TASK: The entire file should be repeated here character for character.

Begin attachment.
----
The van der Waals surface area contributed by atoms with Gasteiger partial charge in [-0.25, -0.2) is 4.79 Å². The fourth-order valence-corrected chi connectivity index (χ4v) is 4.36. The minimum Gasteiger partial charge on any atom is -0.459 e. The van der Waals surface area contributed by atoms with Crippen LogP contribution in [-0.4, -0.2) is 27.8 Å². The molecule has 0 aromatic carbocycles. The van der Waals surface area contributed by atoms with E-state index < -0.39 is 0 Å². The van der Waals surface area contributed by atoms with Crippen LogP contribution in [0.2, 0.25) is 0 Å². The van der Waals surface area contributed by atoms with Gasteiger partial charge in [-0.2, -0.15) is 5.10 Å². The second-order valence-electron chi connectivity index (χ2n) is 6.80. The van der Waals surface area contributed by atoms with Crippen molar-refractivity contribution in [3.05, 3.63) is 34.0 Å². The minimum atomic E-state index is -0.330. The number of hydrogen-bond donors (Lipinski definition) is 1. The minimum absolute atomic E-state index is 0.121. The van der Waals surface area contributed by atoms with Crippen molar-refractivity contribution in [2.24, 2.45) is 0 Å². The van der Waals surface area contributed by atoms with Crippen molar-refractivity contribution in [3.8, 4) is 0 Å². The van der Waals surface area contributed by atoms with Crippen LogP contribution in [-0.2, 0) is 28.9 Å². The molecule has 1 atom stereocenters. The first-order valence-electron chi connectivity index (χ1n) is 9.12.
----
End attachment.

The van der Waals surface area contributed by atoms with Gasteiger partial charge in [-0.25, -0.2) is 4.79 Å². The fourth-order valence-corrected chi connectivity index (χ4v) is 4.36. The minimum Gasteiger partial charge on any atom is -0.459 e. The van der Waals surface area contributed by atoms with Crippen LogP contribution in [-0.4, -0.2) is 27.8 Å². The molecule has 0 aromatic carbocycles. The van der Waals surface area contributed by atoms with E-state index < -0.39 is 0 Å². The van der Waals surface area contributed by atoms with Crippen LogP contribution in [0.2, 0.25) is 0 Å². The van der Waals surface area contributed by atoms with Gasteiger partial charge in [-0.2, -0.15) is 5.10 Å². The second-order valence-electron chi connectivity index (χ2n) is 6.80. The van der Waals surface area contributed by atoms with Crippen molar-refractivity contribution in [3.05, 3.63) is 34.0 Å². The minimum atomic E-state index is -0.330. The number of hydrogen-bond donors (Lipinski definition) is 1. The minimum absolute atomic E-state index is 0.121. The van der Waals surface area contributed by atoms with Crippen molar-refractivity contribution in [2.24, 2.45) is 0 Å². The van der Waals surface area contributed by atoms with Crippen molar-refractivity contribution in [3.8, 4) is 0 Å². The van der Waals surface area contributed by atoms with Crippen LogP contribution in [-0.2, 0) is 28.9 Å². The molecule has 1 atom stereocenters. The first-order valence-electron chi connectivity index (χ1n) is 9.12.